The San Francisco International Asian American Film Festival (SFIAAFF) is now accepting submissions for the 2010 Festival. A presentation of the Center for Asian American Media (formerly NAATA), the SFIAAFF is the largest event in the nation dedicated to screening Asian American and Asian films. The Festival accepts films and videos of all lengths and genres that are made by and/or about Asian Americans and Asians of any nationality. To submit online or for more information, visit www.asianamericanmedia.org.
87 Minute documentary on the Vietnam War. Shows how the U.S. government killed more than 3 million Vietnamese in their War of Independence. Starts with the history of the conflict from WWII, the defeat of the French, how the American people were lied into the conflict in the Gulf of Tonkin. Then shows how the killing was done. Includes testimony from soldiers and Vietnamese. Narrated by Martin Sheen. Written, produced and directed by Clay Claiborne.
This year, State Farm’s Youth Advisory Board expanded its disaster preparedness issue area to include grants addressing societal disasters like nutrition, exercise, bullying, abuse and diversity.
Applicants may request any amount from $25,000 to $100,000 based on a required budget which outlines project expenses. Request for Proposals (RFP) must be submitted online by Oct. 2. Complete details and contact information is available at www.statefarmyab.com.
The five issues that grant requests must focus on are:
Natural and Societal disaster preparedness
Accessing higher education/closing the achievement gap
To be eligible to receive a grant from the Board, applicants should be either an educator who currently teaches in a public K-12, charter, or higher education institution, or a school-based service-learning coordinator whose primary role is to coordinate service-learning projects in a public, charter, or higher education institution. Non-profit organizations are also eligible if they are able to demonstrate how they plan to actively engage students in public K-12 schools in meaningful service-learning programs.
The number of grants awarded will depend on the number and quality of requests received. Grant amounts will vary according to the nature of the proposal and availability of funds. At least one service-learning project will be funded in each of the 13 State Farm zones. As of June 2009, four years after the initial launch of the YAB, the board has awarded more than $12 million in grants to organizations in the U.S. and Canada and touched about 1.8 million lives.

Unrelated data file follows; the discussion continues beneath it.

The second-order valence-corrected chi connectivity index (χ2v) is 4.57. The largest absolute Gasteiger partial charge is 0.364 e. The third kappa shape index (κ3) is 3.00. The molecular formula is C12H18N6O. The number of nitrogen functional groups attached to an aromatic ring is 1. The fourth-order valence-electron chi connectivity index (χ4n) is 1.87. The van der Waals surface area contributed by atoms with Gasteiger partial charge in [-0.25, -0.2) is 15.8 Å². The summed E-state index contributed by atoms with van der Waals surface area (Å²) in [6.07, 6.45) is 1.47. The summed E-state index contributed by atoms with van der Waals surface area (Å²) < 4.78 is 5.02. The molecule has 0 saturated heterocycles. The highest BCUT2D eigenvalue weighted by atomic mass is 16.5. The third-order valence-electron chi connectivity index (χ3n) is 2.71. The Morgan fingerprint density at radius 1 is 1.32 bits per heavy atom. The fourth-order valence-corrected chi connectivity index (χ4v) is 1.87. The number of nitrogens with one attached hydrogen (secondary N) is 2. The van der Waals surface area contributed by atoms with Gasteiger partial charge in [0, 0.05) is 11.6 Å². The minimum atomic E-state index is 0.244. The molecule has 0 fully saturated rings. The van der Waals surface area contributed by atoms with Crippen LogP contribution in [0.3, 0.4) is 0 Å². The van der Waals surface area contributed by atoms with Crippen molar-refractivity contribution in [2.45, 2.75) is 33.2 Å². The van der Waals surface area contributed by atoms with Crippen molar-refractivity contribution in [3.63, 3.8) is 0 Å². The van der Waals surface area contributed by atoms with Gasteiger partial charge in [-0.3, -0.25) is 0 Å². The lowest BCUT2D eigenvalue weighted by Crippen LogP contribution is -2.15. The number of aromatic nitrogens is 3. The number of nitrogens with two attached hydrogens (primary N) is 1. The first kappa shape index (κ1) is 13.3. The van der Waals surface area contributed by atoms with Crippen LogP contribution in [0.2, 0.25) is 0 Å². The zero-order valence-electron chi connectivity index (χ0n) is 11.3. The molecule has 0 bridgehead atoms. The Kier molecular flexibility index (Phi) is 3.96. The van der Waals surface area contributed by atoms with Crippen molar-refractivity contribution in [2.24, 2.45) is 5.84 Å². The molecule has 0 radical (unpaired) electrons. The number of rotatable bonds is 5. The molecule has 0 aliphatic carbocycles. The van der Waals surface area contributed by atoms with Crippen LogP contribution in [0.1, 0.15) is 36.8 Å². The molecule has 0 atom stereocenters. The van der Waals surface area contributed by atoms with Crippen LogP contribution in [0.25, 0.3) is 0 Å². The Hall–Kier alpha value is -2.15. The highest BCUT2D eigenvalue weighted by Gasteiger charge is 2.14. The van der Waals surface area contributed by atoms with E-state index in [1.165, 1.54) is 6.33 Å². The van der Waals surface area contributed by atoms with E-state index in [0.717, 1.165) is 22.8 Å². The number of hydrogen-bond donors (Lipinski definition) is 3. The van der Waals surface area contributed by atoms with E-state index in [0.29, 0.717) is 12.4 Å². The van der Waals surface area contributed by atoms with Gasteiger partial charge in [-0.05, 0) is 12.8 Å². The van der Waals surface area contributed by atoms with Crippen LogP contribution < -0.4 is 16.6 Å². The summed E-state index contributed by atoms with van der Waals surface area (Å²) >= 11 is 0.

Thirty high school and college aged youth oversee the granting of $5 million for student-led service-learning projects in the United States and in the Alberta, New Brunswick and Ontario provinces of Canada. The process is unique in the responsibility and resource decisions that the youth are given. It is the Board who come together to research issues they would like to solve, review grant applications, and ultimately decide the grant winners.
Here are some more links out that have come my way relating to Asians or Asian Americans. As always, links to other sites are provided for informational purposes and do not necessarily imply an endorsement of their contents:
Interracial Couples in New York City Needed for Documentary:
Hello, I’m a documentary filmmaker who is looking for an interracial couple based in New York to be the subjects of a film I’m making. I was wondering if could send you a description of what I’m looking for that you could distribute to your network. It would be very much appreciated!
17th Annual Taiwanese American Cultural Festival:
Saturday, May 09, 2009, 10 AM to 6 PM
Union Square, San Francisco
Celebrate Taiwanese American Heritage Week with food, demonstrations and musical performances! Musical acts include traditional Taiwanese folk
music by the O Kai A Capella Singers, a Taiwanese aborigine group, and pop music by local Asian American artists. Celebrate our green theme with our orchid display or hear energy talks by Silicon Valley industry experts. Free and fun for the entire family!